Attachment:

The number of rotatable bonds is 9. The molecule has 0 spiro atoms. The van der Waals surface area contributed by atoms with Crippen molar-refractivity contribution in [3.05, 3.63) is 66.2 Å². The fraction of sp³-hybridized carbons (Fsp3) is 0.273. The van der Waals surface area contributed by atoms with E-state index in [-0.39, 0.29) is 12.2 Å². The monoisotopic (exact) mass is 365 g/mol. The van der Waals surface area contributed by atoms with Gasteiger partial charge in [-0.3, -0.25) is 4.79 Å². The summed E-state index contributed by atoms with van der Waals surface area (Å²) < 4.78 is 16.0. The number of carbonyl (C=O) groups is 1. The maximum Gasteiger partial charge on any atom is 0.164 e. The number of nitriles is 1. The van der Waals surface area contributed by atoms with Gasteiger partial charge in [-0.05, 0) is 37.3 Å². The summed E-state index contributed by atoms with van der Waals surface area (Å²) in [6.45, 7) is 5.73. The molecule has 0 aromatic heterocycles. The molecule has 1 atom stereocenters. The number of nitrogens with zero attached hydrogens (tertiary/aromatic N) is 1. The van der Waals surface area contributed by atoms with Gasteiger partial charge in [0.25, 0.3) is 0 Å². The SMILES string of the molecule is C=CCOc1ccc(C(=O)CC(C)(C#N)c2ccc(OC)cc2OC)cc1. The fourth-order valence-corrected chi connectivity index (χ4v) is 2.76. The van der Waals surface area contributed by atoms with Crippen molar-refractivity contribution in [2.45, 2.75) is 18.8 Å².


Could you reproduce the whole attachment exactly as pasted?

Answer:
The number of rotatable bonds is 9. The molecule has 0 spiro atoms. The van der Waals surface area contributed by atoms with Crippen molar-refractivity contribution in [3.05, 3.63) is 66.2 Å². The fraction of sp³-hybridized carbons (Fsp3) is 0.273. The van der Waals surface area contributed by atoms with E-state index in [-0.39, 0.29) is 12.2 Å². The monoisotopic (exact) mass is 365 g/mol. The van der Waals surface area contributed by atoms with Gasteiger partial charge in [-0.3, -0.25) is 4.79 Å². The summed E-state index contributed by atoms with van der Waals surface area (Å²) < 4.78 is 16.0. The number of carbonyl (C=O) groups is 1. The maximum Gasteiger partial charge on any atom is 0.164 e. The number of nitriles is 1. The van der Waals surface area contributed by atoms with Gasteiger partial charge in [-0.05, 0) is 37.3 Å². The summed E-state index contributed by atoms with van der Waals surface area (Å²) in [6.45, 7) is 5.73. The molecule has 0 aromatic heterocycles. The molecule has 1 atom stereocenters. The number of nitrogens with zero attached hydrogens (tertiary/aromatic N) is 1. The van der Waals surface area contributed by atoms with Gasteiger partial charge in [0.25, 0.3) is 0 Å². The SMILES string of the molecule is C=CCOc1ccc(C(=O)CC(C)(C#N)c2ccc(OC)cc2OC)cc1. The fourth-order valence-corrected chi connectivity index (χ4v) is 2.76. The van der Waals surface area contributed by atoms with Crippen molar-refractivity contribution in [2.45, 2.75) is 18.8 Å².